A • D • V • E • R • T • I • S • I • N • G an idea that SELLS. CALL 802-985-3091
Beth Ann Danon




Puppies. Low shedding, health guaranteed, vetted. Excellent dispositions for families and as working, service and retrieving dogs. For more information visit www. or call 802-324-2761.


Assessing & Finance

Administrative Assistant

The Town of Shelburne seeks a full-time Administrative Assistant to support the Assessing Office and provide customer service for the Finance Department. Responsibilities include maintaining the Grand List, providing support for the Town reappraisal, assisting the public with property tax and utility questions and receiving/ processing tax and utility payments.

A complete job description and list of qualifications can be found on the Town’s website:

Submit letter of interest and resume to:

Resumes accepted until the position is filled.


Why not have a job you love?

Positions include a sign on bonus, strong benefits package and the opportunity to work at one of the “Best Places to Work in Vermont”.

Service Coordinator: Continue your career in human services in a supportive environment by providing case management for individuals either for our Adult Family Care program or our Developmental Services program. The ideal candidate will have strong clinical, organizational & leadership skills and enjoy working in a team-oriented position. $47,000 annual salary, $1,500 sign on bonus.

Residential Program Manager: Coordinate staffed residential and community supports for an individual in their home. The ideal candidate will enjoy working in a team-oriented position, have strong clinical skills, and demonstrated leadership. $45,900 annual salary, $1,500 sign on bonus.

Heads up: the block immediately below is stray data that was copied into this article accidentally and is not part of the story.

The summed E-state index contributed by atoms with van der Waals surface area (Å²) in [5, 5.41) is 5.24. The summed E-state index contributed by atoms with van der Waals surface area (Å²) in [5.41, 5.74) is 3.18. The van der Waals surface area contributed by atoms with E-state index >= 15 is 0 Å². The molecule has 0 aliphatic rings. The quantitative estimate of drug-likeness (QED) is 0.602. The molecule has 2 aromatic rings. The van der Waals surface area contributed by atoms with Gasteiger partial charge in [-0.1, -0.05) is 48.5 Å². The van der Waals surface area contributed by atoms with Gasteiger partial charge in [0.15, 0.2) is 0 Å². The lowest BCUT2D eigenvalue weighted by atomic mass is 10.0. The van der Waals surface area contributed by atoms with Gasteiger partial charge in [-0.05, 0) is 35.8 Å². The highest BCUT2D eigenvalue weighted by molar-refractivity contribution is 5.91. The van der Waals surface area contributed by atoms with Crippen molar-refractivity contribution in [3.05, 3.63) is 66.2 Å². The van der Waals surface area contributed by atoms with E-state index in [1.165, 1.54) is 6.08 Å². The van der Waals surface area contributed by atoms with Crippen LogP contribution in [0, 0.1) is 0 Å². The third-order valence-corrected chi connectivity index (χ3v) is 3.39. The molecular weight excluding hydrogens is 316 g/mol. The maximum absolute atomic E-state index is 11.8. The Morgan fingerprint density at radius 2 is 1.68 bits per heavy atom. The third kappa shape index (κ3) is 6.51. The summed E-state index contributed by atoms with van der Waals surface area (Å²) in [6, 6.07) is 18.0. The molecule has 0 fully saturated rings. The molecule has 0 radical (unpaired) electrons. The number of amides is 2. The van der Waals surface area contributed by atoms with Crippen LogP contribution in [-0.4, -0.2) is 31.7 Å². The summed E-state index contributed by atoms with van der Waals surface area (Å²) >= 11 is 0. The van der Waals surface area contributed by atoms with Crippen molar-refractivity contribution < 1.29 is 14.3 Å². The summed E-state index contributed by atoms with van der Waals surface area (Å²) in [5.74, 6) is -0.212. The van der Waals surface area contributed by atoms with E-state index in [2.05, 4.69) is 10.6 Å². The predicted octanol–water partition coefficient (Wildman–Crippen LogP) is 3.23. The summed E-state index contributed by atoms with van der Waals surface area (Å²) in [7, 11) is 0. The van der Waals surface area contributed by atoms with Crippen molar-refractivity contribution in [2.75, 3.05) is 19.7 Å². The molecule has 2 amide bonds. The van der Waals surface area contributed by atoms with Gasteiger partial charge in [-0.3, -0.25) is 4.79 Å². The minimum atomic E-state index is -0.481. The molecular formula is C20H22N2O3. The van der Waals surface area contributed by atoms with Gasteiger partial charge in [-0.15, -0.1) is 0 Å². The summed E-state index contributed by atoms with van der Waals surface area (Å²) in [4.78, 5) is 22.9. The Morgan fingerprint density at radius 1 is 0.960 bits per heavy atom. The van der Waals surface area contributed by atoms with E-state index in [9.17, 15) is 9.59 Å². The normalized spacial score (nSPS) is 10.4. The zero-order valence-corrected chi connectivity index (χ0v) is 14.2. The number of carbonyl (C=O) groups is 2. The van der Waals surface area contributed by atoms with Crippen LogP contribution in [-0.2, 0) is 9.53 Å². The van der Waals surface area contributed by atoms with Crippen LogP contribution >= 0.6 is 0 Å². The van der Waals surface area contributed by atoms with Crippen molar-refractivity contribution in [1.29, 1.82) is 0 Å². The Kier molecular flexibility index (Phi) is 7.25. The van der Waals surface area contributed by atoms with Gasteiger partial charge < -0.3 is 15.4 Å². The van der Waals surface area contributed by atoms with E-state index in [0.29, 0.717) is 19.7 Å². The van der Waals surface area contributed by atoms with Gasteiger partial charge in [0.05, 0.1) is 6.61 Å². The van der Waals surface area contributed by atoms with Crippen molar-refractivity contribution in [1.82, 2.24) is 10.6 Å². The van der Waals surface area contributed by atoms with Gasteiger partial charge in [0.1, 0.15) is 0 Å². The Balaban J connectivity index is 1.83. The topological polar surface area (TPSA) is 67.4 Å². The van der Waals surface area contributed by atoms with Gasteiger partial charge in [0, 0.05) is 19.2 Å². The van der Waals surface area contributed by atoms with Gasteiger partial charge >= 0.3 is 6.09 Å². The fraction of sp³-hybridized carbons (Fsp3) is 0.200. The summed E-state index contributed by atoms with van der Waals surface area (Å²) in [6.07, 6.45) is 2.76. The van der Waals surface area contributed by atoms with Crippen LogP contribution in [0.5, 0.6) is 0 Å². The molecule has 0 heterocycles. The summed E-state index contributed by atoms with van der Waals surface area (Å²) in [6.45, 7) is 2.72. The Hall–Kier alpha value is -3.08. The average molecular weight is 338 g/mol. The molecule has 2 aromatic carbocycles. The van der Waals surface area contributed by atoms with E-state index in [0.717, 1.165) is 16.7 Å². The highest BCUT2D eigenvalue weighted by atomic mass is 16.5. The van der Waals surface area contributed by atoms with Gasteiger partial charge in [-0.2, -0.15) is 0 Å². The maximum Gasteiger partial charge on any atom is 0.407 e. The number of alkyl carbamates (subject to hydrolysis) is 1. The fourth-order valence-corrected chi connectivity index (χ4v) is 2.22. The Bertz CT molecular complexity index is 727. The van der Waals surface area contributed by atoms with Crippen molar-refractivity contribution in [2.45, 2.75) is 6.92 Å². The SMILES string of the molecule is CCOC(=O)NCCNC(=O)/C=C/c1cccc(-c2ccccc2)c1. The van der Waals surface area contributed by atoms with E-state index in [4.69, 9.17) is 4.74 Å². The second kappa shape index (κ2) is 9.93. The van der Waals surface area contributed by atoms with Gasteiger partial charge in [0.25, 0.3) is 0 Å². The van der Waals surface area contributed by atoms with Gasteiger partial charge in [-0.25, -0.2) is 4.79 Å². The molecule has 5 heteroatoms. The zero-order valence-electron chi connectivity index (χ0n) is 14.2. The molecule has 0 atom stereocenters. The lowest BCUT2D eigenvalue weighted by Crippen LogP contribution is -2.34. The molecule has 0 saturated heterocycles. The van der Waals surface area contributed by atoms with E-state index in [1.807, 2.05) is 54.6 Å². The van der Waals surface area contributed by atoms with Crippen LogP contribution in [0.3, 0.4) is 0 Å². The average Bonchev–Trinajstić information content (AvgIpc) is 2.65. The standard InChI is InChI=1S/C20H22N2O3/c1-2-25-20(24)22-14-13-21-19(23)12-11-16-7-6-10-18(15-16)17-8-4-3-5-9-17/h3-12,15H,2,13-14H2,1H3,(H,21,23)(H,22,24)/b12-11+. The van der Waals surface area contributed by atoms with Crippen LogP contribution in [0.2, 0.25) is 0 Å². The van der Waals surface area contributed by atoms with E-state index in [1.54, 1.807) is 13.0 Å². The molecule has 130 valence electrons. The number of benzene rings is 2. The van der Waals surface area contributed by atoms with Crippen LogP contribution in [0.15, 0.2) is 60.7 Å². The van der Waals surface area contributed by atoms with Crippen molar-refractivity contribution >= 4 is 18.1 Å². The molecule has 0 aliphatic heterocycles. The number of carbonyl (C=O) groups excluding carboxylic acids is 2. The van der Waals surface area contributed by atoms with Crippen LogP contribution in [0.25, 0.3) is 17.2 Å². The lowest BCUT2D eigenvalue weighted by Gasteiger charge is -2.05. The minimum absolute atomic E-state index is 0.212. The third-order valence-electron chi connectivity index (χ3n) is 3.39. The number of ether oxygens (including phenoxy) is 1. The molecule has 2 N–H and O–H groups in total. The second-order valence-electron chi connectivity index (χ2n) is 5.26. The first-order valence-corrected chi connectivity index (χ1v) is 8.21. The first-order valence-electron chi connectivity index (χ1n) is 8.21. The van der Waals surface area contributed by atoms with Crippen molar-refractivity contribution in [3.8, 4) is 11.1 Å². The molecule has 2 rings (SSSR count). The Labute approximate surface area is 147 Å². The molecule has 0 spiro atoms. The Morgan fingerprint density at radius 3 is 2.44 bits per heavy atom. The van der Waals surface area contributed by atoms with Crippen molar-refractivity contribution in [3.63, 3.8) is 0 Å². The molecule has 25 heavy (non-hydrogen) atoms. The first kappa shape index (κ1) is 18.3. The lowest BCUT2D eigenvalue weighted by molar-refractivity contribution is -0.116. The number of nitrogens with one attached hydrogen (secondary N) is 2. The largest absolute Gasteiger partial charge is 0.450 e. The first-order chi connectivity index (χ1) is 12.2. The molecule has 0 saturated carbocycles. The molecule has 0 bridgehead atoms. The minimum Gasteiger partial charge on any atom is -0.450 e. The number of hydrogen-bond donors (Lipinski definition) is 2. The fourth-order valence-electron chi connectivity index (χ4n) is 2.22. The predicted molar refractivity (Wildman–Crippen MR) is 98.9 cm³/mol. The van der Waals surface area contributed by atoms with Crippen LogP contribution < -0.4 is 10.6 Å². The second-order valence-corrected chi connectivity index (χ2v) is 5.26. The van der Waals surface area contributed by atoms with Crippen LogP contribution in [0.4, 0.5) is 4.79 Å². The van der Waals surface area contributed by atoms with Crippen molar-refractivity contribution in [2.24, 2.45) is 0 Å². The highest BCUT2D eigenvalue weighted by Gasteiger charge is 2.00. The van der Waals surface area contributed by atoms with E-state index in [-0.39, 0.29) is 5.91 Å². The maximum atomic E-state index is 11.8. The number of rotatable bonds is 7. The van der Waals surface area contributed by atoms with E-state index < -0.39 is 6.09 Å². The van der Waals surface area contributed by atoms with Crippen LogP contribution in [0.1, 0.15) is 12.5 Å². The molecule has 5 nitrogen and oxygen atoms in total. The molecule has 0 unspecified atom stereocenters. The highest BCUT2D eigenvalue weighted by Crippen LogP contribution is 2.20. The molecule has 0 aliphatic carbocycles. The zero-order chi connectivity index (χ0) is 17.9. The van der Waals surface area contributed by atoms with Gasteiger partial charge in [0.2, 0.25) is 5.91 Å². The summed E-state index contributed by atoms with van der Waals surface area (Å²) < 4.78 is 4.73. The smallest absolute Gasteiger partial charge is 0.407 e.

Direct Support Professional: Provide 1:1 supports to help individuals reach their goals in a variety of settings. This is a great position to start or continue your career in human services. Full and part time positions available starting at $19/hr, $1,000 sign on bonus.

Residential Direct Support Professional: Provide supports to an individual in their home and in the community in 24h shifts including asleep overnights in a private, furnished bedroom. You can work two days, receive full benefits and have five days off each week! Other flexible schedules available, starting wage is $20/hr, $1,000 sign on bonus.

Shared Living Provider: Move into someone’s home or have someone live with you to provide residential supports. There are a variety of opportunities available that could be the perfect match for you and your household. Salary varies dependent on individual care requirements. $1,000 sign on bonus.

Join our dedicated team and together we’ll build a community where everyone participates and belongs

Make a career making a difference and join our team today!

The Citizen • January 19, 2023 • Page 13
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March 21 - April 20